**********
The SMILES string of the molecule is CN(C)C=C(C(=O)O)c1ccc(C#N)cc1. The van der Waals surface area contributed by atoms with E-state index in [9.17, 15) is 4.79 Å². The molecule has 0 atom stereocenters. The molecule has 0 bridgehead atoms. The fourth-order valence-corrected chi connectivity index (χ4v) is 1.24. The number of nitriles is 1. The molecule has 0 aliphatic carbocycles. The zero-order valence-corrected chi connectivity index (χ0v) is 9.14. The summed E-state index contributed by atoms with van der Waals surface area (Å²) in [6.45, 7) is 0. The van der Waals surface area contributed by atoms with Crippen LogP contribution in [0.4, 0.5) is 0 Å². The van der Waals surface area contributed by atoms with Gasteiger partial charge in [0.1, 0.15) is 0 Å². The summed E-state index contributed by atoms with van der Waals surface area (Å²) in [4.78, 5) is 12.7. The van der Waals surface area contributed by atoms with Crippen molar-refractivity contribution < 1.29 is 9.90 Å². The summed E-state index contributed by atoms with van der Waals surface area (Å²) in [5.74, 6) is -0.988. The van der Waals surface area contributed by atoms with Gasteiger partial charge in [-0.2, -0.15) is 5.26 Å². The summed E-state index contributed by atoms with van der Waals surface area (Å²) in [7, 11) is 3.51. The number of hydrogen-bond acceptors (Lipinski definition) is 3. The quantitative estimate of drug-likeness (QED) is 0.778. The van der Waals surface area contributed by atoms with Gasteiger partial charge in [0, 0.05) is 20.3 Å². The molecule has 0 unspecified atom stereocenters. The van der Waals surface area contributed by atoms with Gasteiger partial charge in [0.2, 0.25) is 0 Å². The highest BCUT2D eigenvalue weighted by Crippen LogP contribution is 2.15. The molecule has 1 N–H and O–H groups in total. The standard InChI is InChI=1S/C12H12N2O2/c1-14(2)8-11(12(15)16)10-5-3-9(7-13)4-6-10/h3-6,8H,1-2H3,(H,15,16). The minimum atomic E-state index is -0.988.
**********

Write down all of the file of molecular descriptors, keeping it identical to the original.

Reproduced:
The SMILES string of the molecule is CN(C)C=C(C(=O)O)c1ccc(C#N)cc1. The van der Waals surface area contributed by atoms with E-state index in [9.17, 15) is 4.79 Å². The molecule has 0 atom stereocenters. The molecule has 0 bridgehead atoms. The fourth-order valence-corrected chi connectivity index (χ4v) is 1.24. The number of nitriles is 1. The molecule has 0 aliphatic carbocycles. The zero-order valence-corrected chi connectivity index (χ0v) is 9.14. The summed E-state index contributed by atoms with van der Waals surface area (Å²) in [6.45, 7) is 0. The van der Waals surface area contributed by atoms with Crippen LogP contribution in [0.4, 0.5) is 0 Å². The van der Waals surface area contributed by atoms with Gasteiger partial charge in [0.1, 0.15) is 0 Å². The summed E-state index contributed by atoms with van der Waals surface area (Å²) in [4.78, 5) is 12.7. The van der Waals surface area contributed by atoms with Crippen molar-refractivity contribution < 1.29 is 9.90 Å². The summed E-state index contributed by atoms with van der Waals surface area (Å²) in [5.74, 6) is -0.988. The van der Waals surface area contributed by atoms with Gasteiger partial charge in [-0.2, -0.15) is 5.26 Å². The summed E-state index contributed by atoms with van der Waals surface area (Å²) in [7, 11) is 3.51. The number of hydrogen-bond acceptors (Lipinski definition) is 3. The quantitative estimate of drug-likeness (QED) is 0.778. The van der Waals surface area contributed by atoms with Gasteiger partial charge in [0, 0.05) is 20.3 Å². The molecule has 0 unspecified atom stereocenters. The van der Waals surface area contributed by atoms with Gasteiger partial charge in [0.2, 0.25) is 0 Å². The highest BCUT2D eigenvalue weighted by Crippen LogP contribution is 2.15. The molecule has 1 N–H and O–H groups in total. The standard InChI is InChI=1S/C12H12N2O2/c1-14(2)8-11(12(15)16)10-5-3-9(7-13)4-6-10/h3-6,8H,1-2H3,(H,15,16). The minimum atomic E-state index is -0.988.